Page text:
Yesterday, she informed me that when Olivia comes we might need to call Super Nanny. "Mom, when you call Super Nanny, you'll have to tell them we have TWO kids, one named Emily and one named Olivia..." When I asked if we'd need to call Super Nanny for HER, she let me know it'd be for Olivia. It's been hard to find a balance in preparing her for her new sister, and apparently now she's expecting the worst :(

I want to prepare her for the reality that it might be a tough transition with Olivia, but I don't want to turn her excitement to dread. The reality is that many adoptees have a hard time adjusting and go through a period of grieving the loss of their life as they knew it. Some have raging tantrums, some just shut down, while others try to be angels so they'll be accepted. We've had months to prepare, but often the orphans aren't told anything until the day of the family's arrival. Then, they're sometimes shocked and disappointed to be handed over to people who look strange, sound strange, smell funny and don't even speak their language. That's a lot for a little one to digest! It's going to be a tough balancing act for all of us. Preparing for the worst, hoping for the best...

Thursday, January 11, 2007

PBS show about women in China

China From the Inside:Women of the Country
(This is one of four different episodes debuting this week. Will be re aired throughout the week. Click here to check your local listings)

"There's a saying among men, 'Marrying a woman is like buying a horse: I can ride you and beat you whenever I like.'" -- Xie Lihua, Women's magazine editor

Photo: A woman prepares food for a New Year meal.

China's women have always been under pressure: from men, from family, from work. Now more and more are under new pressure -- from themselves -- to take control of their lives; to get an education; to have a career; to marry for love. It's a slow, difficult process, and it is changing China.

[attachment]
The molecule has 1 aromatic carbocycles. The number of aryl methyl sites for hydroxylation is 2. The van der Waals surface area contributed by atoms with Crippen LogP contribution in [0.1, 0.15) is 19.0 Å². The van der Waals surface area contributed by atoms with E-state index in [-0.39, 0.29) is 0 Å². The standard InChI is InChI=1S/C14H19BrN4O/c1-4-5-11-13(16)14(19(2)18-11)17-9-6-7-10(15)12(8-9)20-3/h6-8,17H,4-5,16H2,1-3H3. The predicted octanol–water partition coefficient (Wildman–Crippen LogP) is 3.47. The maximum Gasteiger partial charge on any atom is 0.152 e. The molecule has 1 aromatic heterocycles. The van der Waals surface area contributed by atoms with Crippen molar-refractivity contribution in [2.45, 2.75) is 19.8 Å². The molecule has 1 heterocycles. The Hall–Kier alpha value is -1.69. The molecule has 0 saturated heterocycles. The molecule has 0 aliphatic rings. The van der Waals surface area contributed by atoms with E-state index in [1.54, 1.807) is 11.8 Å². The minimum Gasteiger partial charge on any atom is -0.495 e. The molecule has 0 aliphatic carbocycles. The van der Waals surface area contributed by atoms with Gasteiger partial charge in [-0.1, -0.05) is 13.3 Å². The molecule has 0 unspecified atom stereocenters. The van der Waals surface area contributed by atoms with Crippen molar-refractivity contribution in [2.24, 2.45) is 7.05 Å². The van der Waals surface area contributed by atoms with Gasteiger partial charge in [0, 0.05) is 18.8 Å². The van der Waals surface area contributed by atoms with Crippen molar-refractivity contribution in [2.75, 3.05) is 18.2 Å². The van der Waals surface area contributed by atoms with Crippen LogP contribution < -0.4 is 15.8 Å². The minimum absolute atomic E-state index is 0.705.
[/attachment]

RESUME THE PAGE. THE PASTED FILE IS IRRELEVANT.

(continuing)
Mass migration from the countryside to the cities is increasing prosperity, but fracturing families. It also gives women new roles -- whether running the farm back home, or as wage-earners in the city. Xiao Zhang has lived in Beijing for 14 years, cooking and cleaning. This episode follows her home to her village 600 miles away for Chinese New Year, where she is reunited with the children she hasn't seen for a year. The cameras capture the visit of the local Birth Planning Officer to check on young wives, the plight of unwanted girl babies and abortion issues, and a village wedding which turns nasty.
The film also explores the discrimination suffered by Xinjiang's Muslim women, the hardships of life in Tibet, and China's tragic suicide figures: China has one of the highest suicide rates for women in the world: 150,000 a year. One every four minutes.
Finally, we see a glimpse of urban life where the younger generation of women has left the countryside for factory work in the cities. The hours and conditions are tough but the women are slowly gaining confidence and independence.

Wednesday, January 10, 2007

Olivia Update, translated

We still have not gotten the official translation, but Andy's coworker, Hang, came to the rescue :) Thanks, Hang!